When Taylor Toovey graduated from Griffith University this week with a Bachelor of Journalism, she received her testamur with the knowledge that she already had employment lined up.
Among a range of contributing factors that set the 20-year-old up in this position was an article published by the Griffith Review earlier this year.
In a special interactive piece,‘From the ground up’— a Griffith University collaboration between Griffith Review, the Policy Innovation Hub and LiveWorm South Bank — Taylor Toovey tells the story of Substation 33, a Kingston warehouse where unwanted electronics are repurposed by Work for the Dole program volunteers.
“I had attached the Substation 33 piece to my resume when I was job hunting,” Taylor (left) said.
“My goal was to gain employment before I graduated from university and two days before my graduation on Wednesday, I was offered a job at a marketing and communications business as their writer.
“I think that the Substation 33 piece, along with some other articles I had written over the course of my degree, helped demonstrate how I can write in various styles, on all kinds of topics, for different publications. So I have definitely gained a lot from adding this unique piece to my portfolio.”
The opportunity to write for Griffith Review came about when Griffith University Journalist-in-residence, Nance Haxton, approached Taylor with the suggestion.
“Nance had previously taught me in radio journalism so it was reallywonderful to berecognisedfor the effort I had been putting into my classes and for her to refer me to her colleagues,” Taylor said.
When it came to researching, writing and publishing the piece, Taylor enjoyed support and guidance from many corners of the Griffith community.
“Julie Blakey (Policy Innovation Hub) and Jerath Head (Griffith Review) were very helpful in guiding me through the process of writing something so unique and different to anything I had previously written.
“Jerath gave me a lot of background information on Substation 33 (photographed below) and assisted in the editing process. Julie accompanied me to Substation 33 where I met the team, had a look around and interviewed several workers.
“I also visited Nance for her advice on writing this piece and she provided really helpful edits and suggestions. It was definitely a process of constantly checking in with every person I had at my disposal to ensure it would be an incredible reflection of the fantastic work and innovation that goes on at Substation 33.”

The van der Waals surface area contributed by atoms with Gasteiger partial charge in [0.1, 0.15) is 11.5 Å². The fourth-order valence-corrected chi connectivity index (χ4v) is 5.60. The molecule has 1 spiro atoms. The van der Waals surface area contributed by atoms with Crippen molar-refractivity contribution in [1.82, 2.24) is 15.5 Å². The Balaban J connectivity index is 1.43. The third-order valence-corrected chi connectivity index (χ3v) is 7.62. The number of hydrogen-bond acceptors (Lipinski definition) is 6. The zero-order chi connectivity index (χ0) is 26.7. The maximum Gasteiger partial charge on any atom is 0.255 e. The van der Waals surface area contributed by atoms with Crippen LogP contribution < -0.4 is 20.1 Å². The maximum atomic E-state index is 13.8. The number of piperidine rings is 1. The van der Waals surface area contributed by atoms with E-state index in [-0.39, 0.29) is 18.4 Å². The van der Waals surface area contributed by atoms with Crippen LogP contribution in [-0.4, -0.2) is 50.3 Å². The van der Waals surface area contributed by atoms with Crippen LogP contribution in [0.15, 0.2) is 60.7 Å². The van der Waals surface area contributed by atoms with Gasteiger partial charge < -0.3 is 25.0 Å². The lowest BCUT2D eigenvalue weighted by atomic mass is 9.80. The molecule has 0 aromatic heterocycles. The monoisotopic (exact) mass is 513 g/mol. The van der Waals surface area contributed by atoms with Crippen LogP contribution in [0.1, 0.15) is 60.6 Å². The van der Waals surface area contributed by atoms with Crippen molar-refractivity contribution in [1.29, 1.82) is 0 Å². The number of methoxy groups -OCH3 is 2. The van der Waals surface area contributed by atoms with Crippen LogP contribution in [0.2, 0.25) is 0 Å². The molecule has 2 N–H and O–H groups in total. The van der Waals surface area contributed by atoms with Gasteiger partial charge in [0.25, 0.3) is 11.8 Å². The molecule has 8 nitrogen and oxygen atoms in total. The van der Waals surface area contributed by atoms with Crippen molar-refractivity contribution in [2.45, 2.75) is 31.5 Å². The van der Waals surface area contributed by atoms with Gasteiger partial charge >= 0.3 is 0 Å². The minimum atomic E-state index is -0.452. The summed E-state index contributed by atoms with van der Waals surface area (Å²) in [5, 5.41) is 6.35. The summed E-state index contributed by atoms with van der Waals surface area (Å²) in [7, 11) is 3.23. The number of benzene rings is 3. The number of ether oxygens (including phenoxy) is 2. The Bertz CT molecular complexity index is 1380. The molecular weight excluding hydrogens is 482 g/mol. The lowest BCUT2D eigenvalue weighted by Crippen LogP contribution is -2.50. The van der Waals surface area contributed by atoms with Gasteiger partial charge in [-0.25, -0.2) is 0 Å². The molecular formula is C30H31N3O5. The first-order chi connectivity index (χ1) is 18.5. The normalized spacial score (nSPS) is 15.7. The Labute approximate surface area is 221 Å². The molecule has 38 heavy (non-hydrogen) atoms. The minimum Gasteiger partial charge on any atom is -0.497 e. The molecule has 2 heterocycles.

David Sargent, Creative Director of LiveWorm, also played an integral part when it came to creating and publishing the digital version of the article in the ‘Millennials Strike Back’ edition of Griffith Review.
“I think the piece really fits with the Millennials edition because we (Millennials) have lived our whole lives surrounded by rapidly advancing technologies. We are digital natives. We have grown up in a time of amazing technological innovation, including 3D printers,” Taylor said.
“I think Millennials are also becoming increasingly concerned with the environmental impact we’re having on our shared planet as we’re constantly upgrading our devices and throwing away our old ones. Repurposing old electronics to make new, advanced technologies is exciting, resourceful and sustainable.
“The piece also really captures our (Millennials’) desires to have our own positive impact on the world through volunteering and contributing to something meaningful like the work that Substation 33 do.”
Taylor was among # Arts, Education and Law students to graduate across three ceremonies at the Brisbane Convention and Exhibition Centre on Wednesday.
The doors of Griffith’s Policy Innovation Hub are open for students from all areas, and especially multimedia, communications and marketing, to submit an expression of interest to work on collaborative projects like the Substation 33 initiative.